Microbial Mats as an Indicator for Pauses during ‘Shale' Deposition - Kimmeridge Clay Formation (Upper Jurassic), Offshore UK
Egenhoff, Sven; Fishman, Neil; Hill, Ronald
Siliciclastic mudstones commonly consist of a bioturbated matrix made up of silt-size carbonate and quartz, clay minerals, and organic matter. Intense burrowing typically observed in shale successions, however, often homogenizes these fine-grained rocks and destroys sedimentary structures that would help to identify original depositional processes. It therefore remains unclear whether thick shales were deposited by a constant rain of material in suspension or how much episodic ‘events' influenced sedimentation. Small microbial mats present in three cores of the Kimmeridge Clay Formation, UK, a world-class source rock, are used to address this problem.
Microbial mats in Kimmeridge siliciclastic mudstones occur as sub-millimeter long discontinuous laminae of organic matter. They vary in thickness laterally and characteristically contain minor amounts of clay-size quartz, feldspar, and illite grains equivalent in composition to surrounding detritus. The mats occur spaced just a few tens to hundreds of micrometers apart at irregular intervals within the formation and locally drape over agglutinated foraminifera.
The abundance of microbial mats in the Kimmeridge suggests that mat growth on the seafloor (distal shelf environment) was a common phenomenon. As mat-forming organisms require oxygen, and mat-forming bacteria live at redox boundaries (i.e., sulfate-sulfide interface), their mere presence argues for at least dysoxic conditions on the seafloor during deposition. Their abundance indicates that 1) oxygen levels might have been too low for grazers to thrive; 2) their discontinuous nature reflects some grazing activity with preserved mats representing remains of a larger, more continuous mat; and 3) photic zone water depths were common during deposition.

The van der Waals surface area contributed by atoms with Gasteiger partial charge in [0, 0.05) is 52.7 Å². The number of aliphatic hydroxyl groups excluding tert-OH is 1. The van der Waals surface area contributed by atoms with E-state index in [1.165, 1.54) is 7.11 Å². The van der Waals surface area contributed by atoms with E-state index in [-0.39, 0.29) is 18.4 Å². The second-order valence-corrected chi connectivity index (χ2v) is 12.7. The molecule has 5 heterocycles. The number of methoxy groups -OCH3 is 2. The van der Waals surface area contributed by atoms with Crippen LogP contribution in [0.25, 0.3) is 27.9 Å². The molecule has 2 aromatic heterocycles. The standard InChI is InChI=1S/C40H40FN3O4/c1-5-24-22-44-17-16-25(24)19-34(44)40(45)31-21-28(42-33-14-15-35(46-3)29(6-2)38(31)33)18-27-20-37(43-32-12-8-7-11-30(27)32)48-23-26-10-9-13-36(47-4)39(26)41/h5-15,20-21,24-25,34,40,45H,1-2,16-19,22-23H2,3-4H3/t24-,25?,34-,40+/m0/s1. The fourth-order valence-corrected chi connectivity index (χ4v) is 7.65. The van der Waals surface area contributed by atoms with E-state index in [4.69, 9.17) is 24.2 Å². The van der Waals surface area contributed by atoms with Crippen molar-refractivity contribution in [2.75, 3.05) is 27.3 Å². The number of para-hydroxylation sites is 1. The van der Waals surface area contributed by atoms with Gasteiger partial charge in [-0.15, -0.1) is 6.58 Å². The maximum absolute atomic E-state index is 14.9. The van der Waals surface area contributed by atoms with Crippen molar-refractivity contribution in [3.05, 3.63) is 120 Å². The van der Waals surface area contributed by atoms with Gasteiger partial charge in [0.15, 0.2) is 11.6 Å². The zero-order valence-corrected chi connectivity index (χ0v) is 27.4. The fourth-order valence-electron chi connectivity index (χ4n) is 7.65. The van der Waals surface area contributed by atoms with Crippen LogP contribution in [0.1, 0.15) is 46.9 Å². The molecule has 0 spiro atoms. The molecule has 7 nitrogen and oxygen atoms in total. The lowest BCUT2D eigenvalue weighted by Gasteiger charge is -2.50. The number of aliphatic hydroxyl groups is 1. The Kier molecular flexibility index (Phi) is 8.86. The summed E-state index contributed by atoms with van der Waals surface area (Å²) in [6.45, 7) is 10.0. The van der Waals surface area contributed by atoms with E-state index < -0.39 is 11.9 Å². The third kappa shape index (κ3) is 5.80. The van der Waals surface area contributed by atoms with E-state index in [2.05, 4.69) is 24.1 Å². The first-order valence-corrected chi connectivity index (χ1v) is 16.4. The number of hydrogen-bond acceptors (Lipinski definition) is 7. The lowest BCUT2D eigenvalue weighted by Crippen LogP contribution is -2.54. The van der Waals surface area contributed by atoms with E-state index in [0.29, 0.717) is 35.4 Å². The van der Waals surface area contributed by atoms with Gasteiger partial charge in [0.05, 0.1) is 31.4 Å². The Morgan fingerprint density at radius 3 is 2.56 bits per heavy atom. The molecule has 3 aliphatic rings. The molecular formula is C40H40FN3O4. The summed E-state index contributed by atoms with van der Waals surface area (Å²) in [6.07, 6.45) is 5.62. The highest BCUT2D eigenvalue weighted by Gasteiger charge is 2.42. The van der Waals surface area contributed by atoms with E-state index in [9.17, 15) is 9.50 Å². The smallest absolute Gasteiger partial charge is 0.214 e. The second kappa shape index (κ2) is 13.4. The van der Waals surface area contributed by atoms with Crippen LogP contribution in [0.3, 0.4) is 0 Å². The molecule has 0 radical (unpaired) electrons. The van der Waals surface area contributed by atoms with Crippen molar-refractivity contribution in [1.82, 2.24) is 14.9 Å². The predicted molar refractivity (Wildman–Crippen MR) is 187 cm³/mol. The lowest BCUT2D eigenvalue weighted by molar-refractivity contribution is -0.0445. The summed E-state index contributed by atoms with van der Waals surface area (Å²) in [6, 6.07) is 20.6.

In order to grow on the seafloor, it is most likely that the microbial mats reflect ‘quiet' depositional times, with only minor very fine-grained detrital input from suspension settling. During phases of enhanced runoff or storm events, clay and some coarse silt grains were transported even into the most distal parts of the Kimmeridge basin covering existing mats. Subsequently, another generation of organisms formed a new mat, the net affect being alternation of mats and sediment; quick burial of mats by the sediment probably aided in their preservation. Microbial mats therefore indicate pauses in deposition of shales, likely in a dysoxic environment, alternating with sedimentation pulses during events.
AAPG Search and Discovery Article #90163©2013AAPG 2013 Annual Convention and Exhibition, Pittsburgh, Pennsylvania, May 19-22, 2013